Jaysus Pat, you really need to get out more! There's a billion people in India and another billion in China and another billion in Africa who get by for weeks and weeks without eating hamburgers but getting a really delicious explosion of flavor and aroma from lentils, beans, rice, wheat, millet, teff, and a pinch of spices. Hamburger is not a miracle food it is rather a convenience food that costs little, tastes of nothing much and importantly is displayed to consumers in a homogeneous blutt on a styrofoam tray covered in Saranwrap™. That way consumers can complete a mental disconnect between the food on their plates and the horrors of the feedlot and slaughterhouse.
I haven't followed the journey from Pat Brown's worthy and commendable less meat to meatless aspiration from 10 years ago but it seems damnably reductionist to claim heme as the magic ingredient that makes meat taste meaty and then go off to find a similar molecule that is produced by plants. In 2016 Impossible Foods launched their first burger recipe: Water, Textured Wheat Protein, Coconut Oil, Potato Protein, Natural Flavors, 2% or less of: Leghemoglobin (Soy), Yeast Extract, Salt, Konjac Gum, Xanthan Gum, Soy Protein Isolate, Vitamin E, Vitamin C, Thiamin (Vitamin B1), Zinc, Niacin, Vitamin B6, Riboflavin (Vitamin B2), Vitamin B12. The company is equally transparent about the Table of Contents in their new burger: Water, Soy Protein Concentrate, Coconut Oil, Sunflower Oil, Natural Flavors, 2% or less of: Potato Protein, Methylcellulose, Yeast Extract, Cultured Dextrose, Food Starch Modified, Soy Leghemoglobin, Salt, Soy Protein Isolate, Mixed Tocopherols (Vitamin E), Zinc Gluconate, Thiamine Hydrochloride (Vitamin B1), Sodium Ascorbate (Vitamin C), Niacin, Pyridoxine Hydrochloride (Vitamin B6), Riboflavin (Vitamin B2), Vitamin B12. Hey look Ma, no added salt! Whatever reservations you might have about the sketchy way in which commercial beef is raised in the USA at least the product is simple: it's a wonder and a miracle that evolution can deliver a product that the human palate can desire and the human gut can digest. Look at the complex chemical cocktail the Impossible's ingenious food engineers have cobbled together to make an approximation of the real thing. Their shareholders and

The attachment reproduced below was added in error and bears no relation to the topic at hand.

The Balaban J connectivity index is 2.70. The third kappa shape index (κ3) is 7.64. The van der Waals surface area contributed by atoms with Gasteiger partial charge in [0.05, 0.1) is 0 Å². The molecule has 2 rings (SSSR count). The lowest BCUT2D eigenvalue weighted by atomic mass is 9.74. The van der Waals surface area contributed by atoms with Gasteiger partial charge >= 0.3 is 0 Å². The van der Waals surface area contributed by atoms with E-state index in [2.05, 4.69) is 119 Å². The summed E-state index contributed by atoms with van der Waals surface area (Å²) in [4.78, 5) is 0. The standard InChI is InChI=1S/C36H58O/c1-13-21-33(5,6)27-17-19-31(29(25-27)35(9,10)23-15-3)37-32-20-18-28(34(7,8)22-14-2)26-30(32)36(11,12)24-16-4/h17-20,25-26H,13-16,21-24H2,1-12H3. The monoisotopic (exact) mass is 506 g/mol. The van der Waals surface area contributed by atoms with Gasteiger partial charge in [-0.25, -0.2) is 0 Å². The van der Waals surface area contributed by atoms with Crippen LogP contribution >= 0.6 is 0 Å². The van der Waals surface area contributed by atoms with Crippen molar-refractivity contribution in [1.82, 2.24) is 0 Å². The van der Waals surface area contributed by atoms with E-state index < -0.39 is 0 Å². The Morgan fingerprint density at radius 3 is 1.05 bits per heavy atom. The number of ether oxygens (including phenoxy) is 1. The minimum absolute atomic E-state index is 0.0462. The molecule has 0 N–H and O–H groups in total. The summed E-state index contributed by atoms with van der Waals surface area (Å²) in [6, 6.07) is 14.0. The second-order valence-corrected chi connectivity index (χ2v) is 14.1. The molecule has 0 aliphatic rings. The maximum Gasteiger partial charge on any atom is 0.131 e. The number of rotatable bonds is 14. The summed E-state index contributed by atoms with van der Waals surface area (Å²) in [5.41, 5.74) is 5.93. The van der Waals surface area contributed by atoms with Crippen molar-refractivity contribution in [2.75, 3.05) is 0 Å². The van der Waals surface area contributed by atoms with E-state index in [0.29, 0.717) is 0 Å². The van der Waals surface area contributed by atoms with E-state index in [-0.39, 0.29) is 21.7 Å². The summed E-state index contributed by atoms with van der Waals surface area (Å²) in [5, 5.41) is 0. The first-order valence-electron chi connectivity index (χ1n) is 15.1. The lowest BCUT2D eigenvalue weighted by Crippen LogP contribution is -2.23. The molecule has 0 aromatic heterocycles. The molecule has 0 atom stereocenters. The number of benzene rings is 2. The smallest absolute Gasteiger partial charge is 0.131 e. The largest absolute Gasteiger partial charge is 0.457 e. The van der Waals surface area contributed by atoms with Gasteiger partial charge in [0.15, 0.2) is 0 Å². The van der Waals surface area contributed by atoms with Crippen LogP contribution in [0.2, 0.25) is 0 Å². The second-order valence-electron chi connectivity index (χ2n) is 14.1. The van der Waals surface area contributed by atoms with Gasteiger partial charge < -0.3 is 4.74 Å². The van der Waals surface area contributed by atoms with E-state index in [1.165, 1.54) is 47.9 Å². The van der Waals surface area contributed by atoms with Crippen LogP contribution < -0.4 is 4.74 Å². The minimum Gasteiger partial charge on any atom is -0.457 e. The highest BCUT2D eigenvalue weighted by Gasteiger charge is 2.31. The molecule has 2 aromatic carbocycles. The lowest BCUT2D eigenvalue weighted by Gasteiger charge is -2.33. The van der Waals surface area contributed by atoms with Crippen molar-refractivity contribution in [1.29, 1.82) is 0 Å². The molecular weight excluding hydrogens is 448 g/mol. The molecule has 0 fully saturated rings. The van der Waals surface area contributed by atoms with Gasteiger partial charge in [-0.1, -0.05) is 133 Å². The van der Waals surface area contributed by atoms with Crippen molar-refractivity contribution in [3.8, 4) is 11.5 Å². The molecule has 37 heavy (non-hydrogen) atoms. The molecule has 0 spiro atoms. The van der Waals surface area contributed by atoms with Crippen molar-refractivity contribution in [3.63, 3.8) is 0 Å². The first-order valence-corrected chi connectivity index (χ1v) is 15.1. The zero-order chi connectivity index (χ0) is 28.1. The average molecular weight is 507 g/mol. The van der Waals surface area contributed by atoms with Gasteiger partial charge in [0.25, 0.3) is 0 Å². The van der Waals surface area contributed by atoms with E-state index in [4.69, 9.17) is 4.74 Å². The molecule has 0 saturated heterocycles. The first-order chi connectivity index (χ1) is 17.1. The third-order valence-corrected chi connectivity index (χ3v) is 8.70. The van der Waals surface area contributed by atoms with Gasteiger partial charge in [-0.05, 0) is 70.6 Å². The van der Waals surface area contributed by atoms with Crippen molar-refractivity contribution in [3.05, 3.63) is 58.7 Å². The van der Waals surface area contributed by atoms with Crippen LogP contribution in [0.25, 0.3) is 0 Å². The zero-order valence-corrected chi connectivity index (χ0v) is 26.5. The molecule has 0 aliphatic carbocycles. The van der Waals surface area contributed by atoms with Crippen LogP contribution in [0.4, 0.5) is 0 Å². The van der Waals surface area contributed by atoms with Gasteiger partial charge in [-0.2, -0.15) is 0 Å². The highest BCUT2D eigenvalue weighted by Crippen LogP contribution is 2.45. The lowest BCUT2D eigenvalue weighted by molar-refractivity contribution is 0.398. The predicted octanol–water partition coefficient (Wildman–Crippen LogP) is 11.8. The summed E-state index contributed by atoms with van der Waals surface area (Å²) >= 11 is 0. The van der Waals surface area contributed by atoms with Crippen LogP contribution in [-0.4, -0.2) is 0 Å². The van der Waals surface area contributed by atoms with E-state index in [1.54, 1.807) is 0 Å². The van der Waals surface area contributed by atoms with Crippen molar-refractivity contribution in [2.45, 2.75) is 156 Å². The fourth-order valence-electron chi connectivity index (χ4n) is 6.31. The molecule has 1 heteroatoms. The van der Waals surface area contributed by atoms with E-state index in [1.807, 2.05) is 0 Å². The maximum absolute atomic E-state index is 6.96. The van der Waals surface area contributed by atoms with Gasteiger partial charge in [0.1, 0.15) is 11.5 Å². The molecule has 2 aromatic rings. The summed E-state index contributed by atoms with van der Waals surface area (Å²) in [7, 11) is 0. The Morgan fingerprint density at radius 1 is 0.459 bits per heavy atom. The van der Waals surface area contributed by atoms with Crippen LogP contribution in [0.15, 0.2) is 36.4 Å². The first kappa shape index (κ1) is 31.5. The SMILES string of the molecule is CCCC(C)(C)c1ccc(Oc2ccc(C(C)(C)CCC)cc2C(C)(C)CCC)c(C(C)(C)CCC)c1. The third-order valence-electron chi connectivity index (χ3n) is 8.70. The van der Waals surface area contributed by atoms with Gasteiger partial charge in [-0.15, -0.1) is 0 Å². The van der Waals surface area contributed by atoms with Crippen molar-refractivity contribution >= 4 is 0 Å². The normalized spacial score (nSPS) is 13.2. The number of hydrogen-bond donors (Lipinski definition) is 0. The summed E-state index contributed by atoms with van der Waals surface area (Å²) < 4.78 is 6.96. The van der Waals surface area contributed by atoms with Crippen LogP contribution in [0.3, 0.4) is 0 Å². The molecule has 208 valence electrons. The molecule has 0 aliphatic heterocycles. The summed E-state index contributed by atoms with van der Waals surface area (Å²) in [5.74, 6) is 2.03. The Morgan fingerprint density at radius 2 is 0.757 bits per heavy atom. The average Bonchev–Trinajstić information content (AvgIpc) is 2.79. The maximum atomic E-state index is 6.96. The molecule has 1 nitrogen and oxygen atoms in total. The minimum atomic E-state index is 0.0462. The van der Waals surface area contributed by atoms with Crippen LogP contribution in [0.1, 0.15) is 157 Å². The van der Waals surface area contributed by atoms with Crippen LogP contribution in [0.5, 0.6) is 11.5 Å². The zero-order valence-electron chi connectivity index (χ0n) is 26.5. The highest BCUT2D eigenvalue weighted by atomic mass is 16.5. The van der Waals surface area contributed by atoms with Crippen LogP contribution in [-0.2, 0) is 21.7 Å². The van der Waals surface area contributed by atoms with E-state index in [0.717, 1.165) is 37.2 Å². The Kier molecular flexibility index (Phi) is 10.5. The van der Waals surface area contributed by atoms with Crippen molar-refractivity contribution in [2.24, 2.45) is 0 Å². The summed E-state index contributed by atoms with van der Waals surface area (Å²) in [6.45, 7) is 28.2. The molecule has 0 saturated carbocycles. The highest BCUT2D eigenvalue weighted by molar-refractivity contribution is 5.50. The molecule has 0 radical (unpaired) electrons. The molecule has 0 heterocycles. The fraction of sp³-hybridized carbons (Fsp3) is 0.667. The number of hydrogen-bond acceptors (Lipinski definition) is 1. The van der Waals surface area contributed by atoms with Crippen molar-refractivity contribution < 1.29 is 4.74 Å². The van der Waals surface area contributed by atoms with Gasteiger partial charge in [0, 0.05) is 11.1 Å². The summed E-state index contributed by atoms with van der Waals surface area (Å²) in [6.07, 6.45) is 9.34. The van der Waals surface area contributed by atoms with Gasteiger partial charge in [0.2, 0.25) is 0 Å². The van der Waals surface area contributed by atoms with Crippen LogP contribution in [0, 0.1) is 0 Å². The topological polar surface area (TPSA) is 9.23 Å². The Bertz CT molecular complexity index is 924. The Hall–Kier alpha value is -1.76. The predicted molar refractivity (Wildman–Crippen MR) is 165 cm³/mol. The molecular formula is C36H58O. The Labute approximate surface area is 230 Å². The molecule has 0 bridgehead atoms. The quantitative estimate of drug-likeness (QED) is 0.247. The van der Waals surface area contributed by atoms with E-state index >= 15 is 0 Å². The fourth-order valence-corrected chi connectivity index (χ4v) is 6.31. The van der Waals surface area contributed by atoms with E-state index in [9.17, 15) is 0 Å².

Gurdwara Bangla Sahib in Delhi to see how they feed [and mmmmm good] the 5,000 every day without meat. Call me a protestant, but if you're to be part of the solution you need to make some sort of sacrifice: put aside your unconsidered certainties - here the invisible background of meat with every meal - and try a new approach to feeding yourself and your family. Just this spring, the Irish Farmer's Association had an End of The World hissy fit when it was humbly suggested that school dinners could change the menu just to embrace meat-free Mondays.